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Proceedings Paper

Twenty-meter space telescope based on diffractive Fresnel lens
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Paper Abstract

Diffractive lenses offer two potential advantages for very large aperture space telescopes; very loose surface-figure tolerances and physical implementation as thin, flat optical elements. In order to actually realize these advantages one must be able to build large diffractive lenses with adequate optical precision and also to compactly stow the lens for launch and then fully deploy it in space. We will discuss the recent fabrication and assembly demonstration of a 5m glass diffractive Fresnel lens at LLNL. Optical performance data from smaller full telescopes with diffractive lens and corrective optics show diffraction limited performance with broad bandwidths. A systems design for a 20m space telescope will be presented. The primary optic can be rolled to fit inside of the standard fairings of the Delta IV vehicle. This configuration has a simple deployment and requires no orbital assembly. A twenty meter visible telescope could have a significant impact in conventional astronomy with eight times the resolution of Hubble and over sixty times the light gathering capacity. If the light scattering is made acceptable, this telescope could also be used in the search for terrestrial planets.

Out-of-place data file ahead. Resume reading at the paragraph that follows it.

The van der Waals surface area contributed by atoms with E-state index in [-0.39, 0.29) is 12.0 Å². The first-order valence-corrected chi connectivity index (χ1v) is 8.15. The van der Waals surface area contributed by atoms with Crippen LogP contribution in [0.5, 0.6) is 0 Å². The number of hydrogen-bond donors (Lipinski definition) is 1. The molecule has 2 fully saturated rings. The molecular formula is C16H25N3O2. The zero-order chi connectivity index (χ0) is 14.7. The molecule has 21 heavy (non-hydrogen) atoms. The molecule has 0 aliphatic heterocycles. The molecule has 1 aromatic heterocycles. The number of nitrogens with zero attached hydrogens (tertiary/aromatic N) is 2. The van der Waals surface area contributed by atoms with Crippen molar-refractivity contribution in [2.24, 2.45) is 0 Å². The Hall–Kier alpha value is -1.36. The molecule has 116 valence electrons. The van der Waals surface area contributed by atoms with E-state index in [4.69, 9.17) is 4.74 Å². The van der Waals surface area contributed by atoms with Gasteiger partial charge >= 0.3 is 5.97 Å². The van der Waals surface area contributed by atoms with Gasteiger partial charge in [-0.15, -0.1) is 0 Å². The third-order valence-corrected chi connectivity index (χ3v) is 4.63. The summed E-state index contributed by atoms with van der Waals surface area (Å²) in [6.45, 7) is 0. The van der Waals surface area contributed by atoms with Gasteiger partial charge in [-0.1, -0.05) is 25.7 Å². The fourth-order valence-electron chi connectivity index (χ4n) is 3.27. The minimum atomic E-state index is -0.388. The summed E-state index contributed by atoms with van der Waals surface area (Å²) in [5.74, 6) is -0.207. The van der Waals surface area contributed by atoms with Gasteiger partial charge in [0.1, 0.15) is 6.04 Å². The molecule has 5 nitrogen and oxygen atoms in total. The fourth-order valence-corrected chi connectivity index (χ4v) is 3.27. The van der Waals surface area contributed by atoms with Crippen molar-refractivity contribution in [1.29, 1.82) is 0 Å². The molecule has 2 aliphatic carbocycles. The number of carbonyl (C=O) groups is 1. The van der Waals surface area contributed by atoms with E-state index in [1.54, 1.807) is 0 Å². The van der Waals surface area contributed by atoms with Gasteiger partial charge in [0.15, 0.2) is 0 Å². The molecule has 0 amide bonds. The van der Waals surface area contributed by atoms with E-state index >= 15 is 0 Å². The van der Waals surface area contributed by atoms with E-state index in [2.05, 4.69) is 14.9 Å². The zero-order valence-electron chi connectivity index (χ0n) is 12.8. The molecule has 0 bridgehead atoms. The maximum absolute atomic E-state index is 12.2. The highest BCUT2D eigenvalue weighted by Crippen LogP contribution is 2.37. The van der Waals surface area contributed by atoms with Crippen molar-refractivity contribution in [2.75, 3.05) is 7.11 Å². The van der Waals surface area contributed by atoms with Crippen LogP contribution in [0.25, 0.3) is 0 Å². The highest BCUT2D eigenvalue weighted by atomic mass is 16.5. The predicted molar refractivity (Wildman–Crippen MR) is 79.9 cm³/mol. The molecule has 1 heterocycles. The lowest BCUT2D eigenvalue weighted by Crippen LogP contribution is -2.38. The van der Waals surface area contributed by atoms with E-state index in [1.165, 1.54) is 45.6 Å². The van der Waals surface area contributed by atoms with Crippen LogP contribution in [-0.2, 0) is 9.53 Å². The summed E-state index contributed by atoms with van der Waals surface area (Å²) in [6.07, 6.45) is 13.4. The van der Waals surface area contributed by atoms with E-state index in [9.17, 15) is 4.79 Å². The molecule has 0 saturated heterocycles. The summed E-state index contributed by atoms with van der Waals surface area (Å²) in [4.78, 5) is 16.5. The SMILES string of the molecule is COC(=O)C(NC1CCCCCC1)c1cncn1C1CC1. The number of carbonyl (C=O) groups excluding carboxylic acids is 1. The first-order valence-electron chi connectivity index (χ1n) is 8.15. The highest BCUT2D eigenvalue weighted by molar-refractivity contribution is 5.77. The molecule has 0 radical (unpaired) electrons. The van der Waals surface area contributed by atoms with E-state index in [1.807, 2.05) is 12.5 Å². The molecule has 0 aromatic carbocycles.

Paper Details

Date Published: 30 January 2004
PDF: 9 pages
Proc. SPIE 5166, UV/Optical/IR Space Telescopes: Innovative Technologies and Concepts, (30 January 2004); doi: 10.1117/12.506232
Show Author Affiliations
James T. Early, Lawrence Livermore National Lab. (United States)
Roderick Hyde, Lawrence Livermore National Lab. (United States)
Richard L. Baron, Jet Propulsion Lab. (United States)

Published in SPIE Proceedings Vol. 5166:
UV/Optical/IR Space Telescopes: Innovative Technologies and Concepts
Howard A. MacEwen, Editor(s)

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